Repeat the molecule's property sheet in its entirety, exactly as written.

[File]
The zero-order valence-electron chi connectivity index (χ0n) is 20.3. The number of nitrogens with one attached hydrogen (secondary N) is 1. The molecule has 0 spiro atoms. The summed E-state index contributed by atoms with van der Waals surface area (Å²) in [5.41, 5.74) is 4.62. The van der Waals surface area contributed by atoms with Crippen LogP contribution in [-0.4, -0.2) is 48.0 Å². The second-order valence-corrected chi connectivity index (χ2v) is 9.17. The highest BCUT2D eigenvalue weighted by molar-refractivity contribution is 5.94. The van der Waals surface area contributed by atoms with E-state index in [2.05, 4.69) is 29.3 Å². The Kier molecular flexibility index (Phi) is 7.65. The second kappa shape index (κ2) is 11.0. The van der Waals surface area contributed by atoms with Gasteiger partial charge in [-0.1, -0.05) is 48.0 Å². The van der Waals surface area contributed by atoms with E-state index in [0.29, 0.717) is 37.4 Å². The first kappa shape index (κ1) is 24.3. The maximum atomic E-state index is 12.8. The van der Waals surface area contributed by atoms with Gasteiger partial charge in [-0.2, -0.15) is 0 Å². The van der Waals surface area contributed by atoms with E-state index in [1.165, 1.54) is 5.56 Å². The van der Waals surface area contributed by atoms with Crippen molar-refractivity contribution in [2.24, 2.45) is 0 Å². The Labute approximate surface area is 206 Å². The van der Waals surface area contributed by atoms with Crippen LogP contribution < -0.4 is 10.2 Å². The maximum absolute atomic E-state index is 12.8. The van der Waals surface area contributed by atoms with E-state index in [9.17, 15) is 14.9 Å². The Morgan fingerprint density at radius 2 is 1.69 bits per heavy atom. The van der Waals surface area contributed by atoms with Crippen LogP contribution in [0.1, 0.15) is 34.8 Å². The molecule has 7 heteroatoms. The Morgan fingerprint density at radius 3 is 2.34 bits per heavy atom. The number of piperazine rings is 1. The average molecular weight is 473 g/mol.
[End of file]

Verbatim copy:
The zero-order valence-electron chi connectivity index (χ0n) is 20.3. The number of nitrogens with one attached hydrogen (secondary N) is 1. The molecule has 0 spiro atoms. The summed E-state index contributed by atoms with van der Waals surface area (Å²) in [5.41, 5.74) is 4.62. The van der Waals surface area contributed by atoms with Crippen LogP contribution in [-0.4, -0.2) is 48.0 Å². The second-order valence-corrected chi connectivity index (χ2v) is 9.17. The highest BCUT2D eigenvalue weighted by molar-refractivity contribution is 5.94. The van der Waals surface area contributed by atoms with E-state index in [2.05, 4.69) is 29.3 Å². The Kier molecular flexibility index (Phi) is 7.65. The second kappa shape index (κ2) is 11.0. The van der Waals surface area contributed by atoms with Gasteiger partial charge in [-0.1, -0.05) is 48.0 Å². The van der Waals surface area contributed by atoms with E-state index in [0.29, 0.717) is 37.4 Å². The first kappa shape index (κ1) is 24.3. The maximum atomic E-state index is 12.8. The van der Waals surface area contributed by atoms with Gasteiger partial charge in [-0.2, -0.15) is 0 Å². The van der Waals surface area contributed by atoms with E-state index in [1.165, 1.54) is 5.56 Å². The van der Waals surface area contributed by atoms with Crippen molar-refractivity contribution in [2.24, 2.45) is 0 Å². The Labute approximate surface area is 206 Å². The van der Waals surface area contributed by atoms with Crippen LogP contribution < -0.4 is 10.2 Å². The maximum absolute atomic E-state index is 12.8. The van der Waals surface area contributed by atoms with E-state index in [9.17, 15) is 14.9 Å². The Morgan fingerprint density at radius 2 is 1.69 bits per heavy atom. The van der Waals surface area contributed by atoms with Crippen LogP contribution in [0.1, 0.15) is 34.8 Å². The molecule has 7 heteroatoms. The Morgan fingerprint density at radius 3 is 2.34 bits per heavy atom. The number of piperazine rings is 1. The average molecular weight is 473 g/mol.